Malcolm Turnbull ought not be so braggy. Australia’s jobs and growth situation is nowhere near as strong as he wants voters to believe.
In response to Thursday’s jobs figures, Prime Minister Turnbull claimed:
"There are one million more Australians in work than there were when we were elected."
That is true. But it slides over the fact the adult population has increased by 1.4 million. One million jobs are not enough.
Global growth surge ignored
Turnbull further claimed:
"Every lever of policy put in place by the Government is pulling in the direction of more economic growth, more jobs and better jobs."
That is simply not true, unless Australia’s economy is viewed in complete isolation from the rest of the world. This, unfortunately, is precisely what many politicians and mainstream media commentators routinely do.
Most of what passes for economic analysis in Australia glosses over the fact that the world has been in an extraordinary upswing in investment, trade, profits and jobs for the last four years. Australia is one of few developed countries not surfing this impressive wave.
The latest figures on annual growth in gross domestic product (GDP) show Australia travelling at just 2.4% through 2017. That is below the 2.8% achieved in 2010 and nowhere near the 3.3% of 2011. In those years, Australia was near the top of the world.
Now, at just 2.4% during this global boom, Australia’s growth ranks 126th in the world. That’s well below Uganda, Bangladesh, East Timor and Zimbabwe.
More comparable are the 35 wealthy capitalist countries in the Organisation for Economic Cooperation and Development (OECD). Australia had close to the highest GDP growth among OECD countries through the global financial crisis (GFC) from 2008 to 2013. Australia has now plummeted to 21st.
Global jobs surge also ignored
Thursday’s jobless rate was 5.6%. Exactly the same as in April 2013, a few months before the Coalition won office. So there has been no change over those five years, April to April.
New Zealand, in contrast, has progressed from 5.7 to 4.4%. The United Kingdom has improved from 7.8 to 4.2%. Ireland has slashed its jobless from 14.5 to 5.9%. Poland has gone from 14.0% down to 6.6%.
All well-managed countries have reduced their rates dramatically from 2013 levels. The average jobless rate among the 35 OECD countries was 9.4% in April 2013. Australia then was way below that average at 5.6%. The average now is 6.4%, only a fraction of a point above Australia’s recurrent 5.6%.
In terms of OECD ranking on jobless rates, Australia has fallen from eighth in 2013 – behind Switzerland, South Korea, Norway, Japan, Mexico, Germany and Iceland – down to 17th today.
On the global table, Australia’s ranking has now collapsed to 72nd. That is also, incidentally, well behind Uganda, Bangladesh, East Timor and Zimbabwe.
Where should Australia be?
If Australia still ranked eighth in the OECD, the jobless rate would be between Israel in seventh spot on 3.6% and South Korea, currently eighth on 3.8%. That is not a ridiculous proposition. The U.S. tumbled from 7.6 to 3.9% since 2013. Germany reduced its jobless from 5.3 to 3.4%. If those juggernauts can reduce the jobless to 4.0% or below, so could Australia. (In fact, Australia did get the rate down to 4.0% in the early months of the Rudd Government, just before the GFC whacked the whole world.)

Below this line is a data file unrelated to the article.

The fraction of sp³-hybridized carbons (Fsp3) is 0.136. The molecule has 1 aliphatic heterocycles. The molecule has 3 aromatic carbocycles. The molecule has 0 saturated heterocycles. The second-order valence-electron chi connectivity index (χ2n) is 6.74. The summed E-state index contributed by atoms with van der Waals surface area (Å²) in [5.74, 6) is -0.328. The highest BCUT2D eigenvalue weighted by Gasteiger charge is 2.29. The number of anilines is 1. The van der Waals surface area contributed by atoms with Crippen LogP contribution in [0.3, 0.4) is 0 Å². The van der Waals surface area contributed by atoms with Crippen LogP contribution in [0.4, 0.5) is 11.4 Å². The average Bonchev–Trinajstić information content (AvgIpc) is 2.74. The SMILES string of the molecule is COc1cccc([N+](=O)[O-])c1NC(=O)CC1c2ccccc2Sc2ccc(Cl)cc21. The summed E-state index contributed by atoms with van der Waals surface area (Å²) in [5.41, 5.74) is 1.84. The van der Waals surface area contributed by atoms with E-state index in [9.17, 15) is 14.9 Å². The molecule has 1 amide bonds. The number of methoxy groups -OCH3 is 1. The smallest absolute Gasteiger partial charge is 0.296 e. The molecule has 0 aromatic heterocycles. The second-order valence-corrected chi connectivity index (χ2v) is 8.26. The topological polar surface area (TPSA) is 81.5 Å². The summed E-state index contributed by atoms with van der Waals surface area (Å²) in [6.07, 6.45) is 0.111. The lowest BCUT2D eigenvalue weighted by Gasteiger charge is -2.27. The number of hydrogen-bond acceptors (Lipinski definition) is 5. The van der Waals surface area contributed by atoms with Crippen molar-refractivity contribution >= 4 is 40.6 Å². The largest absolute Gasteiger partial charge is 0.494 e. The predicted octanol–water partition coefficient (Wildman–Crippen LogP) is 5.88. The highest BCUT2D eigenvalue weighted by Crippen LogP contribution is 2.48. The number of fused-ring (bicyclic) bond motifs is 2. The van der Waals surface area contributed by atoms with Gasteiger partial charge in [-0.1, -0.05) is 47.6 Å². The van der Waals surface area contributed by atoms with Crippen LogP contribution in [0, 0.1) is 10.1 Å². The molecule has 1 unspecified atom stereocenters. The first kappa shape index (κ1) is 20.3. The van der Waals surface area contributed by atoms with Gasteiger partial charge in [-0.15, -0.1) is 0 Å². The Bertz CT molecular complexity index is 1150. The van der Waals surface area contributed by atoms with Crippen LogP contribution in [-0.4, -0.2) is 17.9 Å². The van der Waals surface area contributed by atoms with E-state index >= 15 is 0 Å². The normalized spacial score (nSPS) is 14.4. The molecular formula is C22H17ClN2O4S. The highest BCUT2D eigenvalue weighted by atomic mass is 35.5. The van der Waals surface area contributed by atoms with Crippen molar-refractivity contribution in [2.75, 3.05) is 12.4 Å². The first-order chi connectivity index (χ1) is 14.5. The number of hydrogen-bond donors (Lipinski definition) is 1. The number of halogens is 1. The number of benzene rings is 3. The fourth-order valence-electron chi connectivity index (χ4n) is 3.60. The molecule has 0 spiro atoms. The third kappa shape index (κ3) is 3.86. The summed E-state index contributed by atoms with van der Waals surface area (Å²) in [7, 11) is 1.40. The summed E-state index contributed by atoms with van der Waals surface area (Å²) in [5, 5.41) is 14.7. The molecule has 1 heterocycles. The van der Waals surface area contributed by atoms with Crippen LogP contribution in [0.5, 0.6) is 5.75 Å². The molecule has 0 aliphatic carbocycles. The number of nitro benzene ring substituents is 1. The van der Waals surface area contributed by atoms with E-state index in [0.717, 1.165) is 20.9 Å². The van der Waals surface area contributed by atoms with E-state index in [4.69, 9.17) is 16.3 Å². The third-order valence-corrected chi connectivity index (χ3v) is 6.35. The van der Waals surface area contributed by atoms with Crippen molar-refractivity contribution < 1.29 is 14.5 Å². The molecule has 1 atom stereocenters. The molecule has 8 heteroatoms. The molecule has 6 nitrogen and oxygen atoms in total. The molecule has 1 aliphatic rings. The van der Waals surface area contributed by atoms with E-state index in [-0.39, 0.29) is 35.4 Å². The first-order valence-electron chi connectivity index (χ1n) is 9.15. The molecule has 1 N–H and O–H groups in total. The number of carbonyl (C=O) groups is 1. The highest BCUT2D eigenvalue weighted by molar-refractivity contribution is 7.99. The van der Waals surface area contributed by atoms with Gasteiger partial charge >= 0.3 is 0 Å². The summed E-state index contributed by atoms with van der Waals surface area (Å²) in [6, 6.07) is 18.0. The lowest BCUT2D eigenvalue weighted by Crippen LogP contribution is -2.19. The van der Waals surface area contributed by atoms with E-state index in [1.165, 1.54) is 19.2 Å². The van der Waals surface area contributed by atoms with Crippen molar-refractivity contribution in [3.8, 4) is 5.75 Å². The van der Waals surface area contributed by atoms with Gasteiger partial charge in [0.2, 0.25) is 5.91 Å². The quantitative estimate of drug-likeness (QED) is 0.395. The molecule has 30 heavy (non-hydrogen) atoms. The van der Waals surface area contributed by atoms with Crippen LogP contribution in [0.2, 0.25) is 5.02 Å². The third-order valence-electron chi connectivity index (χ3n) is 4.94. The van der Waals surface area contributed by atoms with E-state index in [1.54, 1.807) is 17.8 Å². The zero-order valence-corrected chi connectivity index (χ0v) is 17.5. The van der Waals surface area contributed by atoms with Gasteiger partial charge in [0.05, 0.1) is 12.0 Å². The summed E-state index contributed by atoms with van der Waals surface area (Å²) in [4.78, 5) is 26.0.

Had Australia maintained its position through the current boom, the rate would be 3.7% instead of 5.6%. That translates – using simple algebra – to having only 490,000 jobless people instead of the 741,000 now. It represents 12,752,000 people actually in work instead of just 12,501,000 now.
Mr Turnbull’s break-even point, therefore, if he wants to claim the Coalition has maintained employment relative to comparable countries, is 12,752,000 people employed. Above that, he can assert he has improved Australia’s standing. Below that, he must accept that he has allowed Australia’s employment fortunes to slip.
At just 12,501,000 people in jobs, he has, in fact, facilitated a dramatic slide.
In 2013 we set a goal of creating one million new jobs within five years. One million new jobs is one million more Australians realising their dreams and getting ahead. pic.twitter.com/0haeyYDWvv— Malcolm Turnbull (@TurnbullMalcolm) May 17, 2018
Depressing data overall
This is confirmed by other inconvenient facts in Thursday’s numbers:
- 741,000 Australians still have no job at all. That’s 36,400 more than six months ago. It is 43,600 more than when the Coalition took office in 2013.
- The percentage of all workers with full-time jobs has fallen to 68.34%, only just above the all-time low of 67.72% recorded in January last year.
- Youth unemployment increased in April to 12.6%. That makes 25 consecutive months above 12.0% since Turnbull became PM.
Hence it is quite false to claim that the Government has implemented ‘the right economic policy settings’ to boost jobs and growth.
Nor is it the case, as Turnbull tries to claim, that the latest jobs numbers are ‘an excellent outcome for Australian families’.
Unless, of course, he is comparing Australia with Uganda, Bangladesh, East Timor and Zimbabwe.
This work is licensed under a Creative Commons Attribution-NonCommercial-NoDerivs 3.0 Australia License
Turnbull should recork the champagne – Labor also created close to a million jobs, despite enduring a Global Recession. And wages actually grew! #auspolhttps://t.co/eRy12q4gKl pic.twitter.com/5SeXLLgYHB— Wayne Swan (@SwannyQLD) May 18, 2018
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